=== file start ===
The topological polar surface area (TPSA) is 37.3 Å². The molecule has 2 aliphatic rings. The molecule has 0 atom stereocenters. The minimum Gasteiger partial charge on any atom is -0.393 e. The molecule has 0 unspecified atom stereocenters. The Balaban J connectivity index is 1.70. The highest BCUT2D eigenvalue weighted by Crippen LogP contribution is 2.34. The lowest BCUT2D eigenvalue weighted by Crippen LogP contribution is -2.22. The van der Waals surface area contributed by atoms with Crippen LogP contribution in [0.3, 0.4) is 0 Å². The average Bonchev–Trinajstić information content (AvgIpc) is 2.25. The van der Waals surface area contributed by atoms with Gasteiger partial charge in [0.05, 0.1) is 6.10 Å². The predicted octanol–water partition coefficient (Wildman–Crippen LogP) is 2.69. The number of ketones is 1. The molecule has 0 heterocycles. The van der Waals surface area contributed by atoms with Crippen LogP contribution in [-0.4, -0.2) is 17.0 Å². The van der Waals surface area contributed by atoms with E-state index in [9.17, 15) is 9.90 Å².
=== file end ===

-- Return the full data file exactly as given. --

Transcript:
The topological polar surface area (TPSA) is 37.3 Å². The molecule has 2 aliphatic rings. The molecule has 0 atom stereocenters. The minimum Gasteiger partial charge on any atom is -0.393 e. The molecule has 0 unspecified atom stereocenters. The Balaban J connectivity index is 1.70. The highest BCUT2D eigenvalue weighted by Crippen LogP contribution is 2.34. The lowest BCUT2D eigenvalue weighted by Crippen LogP contribution is -2.22. The van der Waals surface area contributed by atoms with Crippen LogP contribution in [0.3, 0.4) is 0 Å². The average Bonchev–Trinajstić information content (AvgIpc) is 2.25. The van der Waals surface area contributed by atoms with Gasteiger partial charge in [0.05, 0.1) is 6.10 Å². The predicted octanol–water partition coefficient (Wildman–Crippen LogP) is 2.69. The number of ketones is 1. The molecule has 0 heterocycles. The van der Waals surface area contributed by atoms with Crippen LogP contribution in [-0.4, -0.2) is 17.0 Å². The van der Waals surface area contributed by atoms with E-state index in [9.17, 15) is 9.90 Å².